Gardner did vote in line with the Republican strategy that led to the government shutdown. That didn't happen by passing a bill to shut it down… Those votes were Republican spending packages, which passed the House. They would have funded the government, but also contained language aimed at curbing Obamacare. For that reason, the president made it clear he wouldn't sign that bill, which had no chance of passing the Senate regardless. Republicans knew they could cause a shutdown by forcing the healthcare issue to be part of the discussion about keeping the government open. However, it takes two to tango, and the Democrats didn't want to mix the ACA into the spending debate. It would have been possible to accept the GOP plan and avoid a shutdown. Whether it was fair to bundle those concepts is the core of the debate.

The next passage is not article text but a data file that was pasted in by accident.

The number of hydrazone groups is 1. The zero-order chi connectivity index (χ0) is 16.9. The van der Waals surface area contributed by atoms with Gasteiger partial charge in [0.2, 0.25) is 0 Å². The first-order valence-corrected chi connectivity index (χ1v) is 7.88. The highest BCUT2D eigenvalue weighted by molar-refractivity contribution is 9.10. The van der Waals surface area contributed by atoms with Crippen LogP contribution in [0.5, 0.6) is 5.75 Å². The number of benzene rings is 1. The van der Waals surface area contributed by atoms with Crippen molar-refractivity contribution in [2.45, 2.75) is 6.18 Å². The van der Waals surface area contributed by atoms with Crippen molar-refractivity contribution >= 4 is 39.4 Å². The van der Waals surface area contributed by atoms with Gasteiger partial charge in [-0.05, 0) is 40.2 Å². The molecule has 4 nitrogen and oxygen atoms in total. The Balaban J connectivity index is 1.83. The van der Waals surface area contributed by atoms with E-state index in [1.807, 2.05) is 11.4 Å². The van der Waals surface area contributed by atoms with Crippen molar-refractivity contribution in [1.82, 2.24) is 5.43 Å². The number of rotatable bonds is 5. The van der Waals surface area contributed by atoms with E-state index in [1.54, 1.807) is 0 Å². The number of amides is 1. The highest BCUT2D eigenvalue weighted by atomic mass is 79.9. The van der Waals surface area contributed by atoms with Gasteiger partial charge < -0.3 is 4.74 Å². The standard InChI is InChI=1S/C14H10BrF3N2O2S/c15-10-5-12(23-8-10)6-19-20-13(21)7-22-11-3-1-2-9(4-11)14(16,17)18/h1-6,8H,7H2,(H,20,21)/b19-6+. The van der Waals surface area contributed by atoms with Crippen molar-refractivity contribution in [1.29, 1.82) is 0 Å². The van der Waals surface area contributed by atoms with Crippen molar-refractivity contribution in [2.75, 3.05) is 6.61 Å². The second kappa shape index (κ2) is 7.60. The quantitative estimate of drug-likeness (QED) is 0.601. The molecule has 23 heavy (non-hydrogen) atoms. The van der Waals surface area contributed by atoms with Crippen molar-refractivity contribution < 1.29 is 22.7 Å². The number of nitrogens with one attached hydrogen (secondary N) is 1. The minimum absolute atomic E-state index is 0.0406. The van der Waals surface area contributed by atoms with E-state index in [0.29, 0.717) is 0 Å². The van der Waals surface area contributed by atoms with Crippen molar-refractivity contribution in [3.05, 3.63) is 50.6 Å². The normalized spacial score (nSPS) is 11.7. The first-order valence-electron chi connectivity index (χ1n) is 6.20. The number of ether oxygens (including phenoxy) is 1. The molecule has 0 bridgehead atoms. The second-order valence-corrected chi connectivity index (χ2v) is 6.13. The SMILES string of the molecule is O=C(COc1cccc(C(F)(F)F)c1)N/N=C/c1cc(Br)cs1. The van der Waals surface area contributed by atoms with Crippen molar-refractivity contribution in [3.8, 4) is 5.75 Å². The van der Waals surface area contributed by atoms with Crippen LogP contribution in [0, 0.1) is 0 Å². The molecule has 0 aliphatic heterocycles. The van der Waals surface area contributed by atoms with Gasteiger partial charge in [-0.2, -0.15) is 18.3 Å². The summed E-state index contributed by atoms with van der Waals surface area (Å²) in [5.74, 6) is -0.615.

Against after reading that, even if you're on Gardner's side and you wanted to force Obama to de-fund the health-care law, is there any way you could claim, as Gardner did, that he voted for "every measure that would have avoided the shutdown?" Not.

Gardner’s Democratic Past Comes Back To Bite Him

Cory Gardner.

Cory Gardner.

The Denver Post's Lynn Bartels catches Republican U.S. Senate candidate Cory Gardner in yet another…well, if it's not a straight-up lie, we'll be very surprised. Following up on this week's pivotal 9NEWS debate:

Republican Senate hopeful Cory Gardner can’t recall voting for a single Democrat although he was one for eight years.

Yuma County election records show Gardner registered as a Democrat in 1992 and switched his voter registration in 2000 to Republican. If, indeed, he never voted for a Democrat that means Gardner: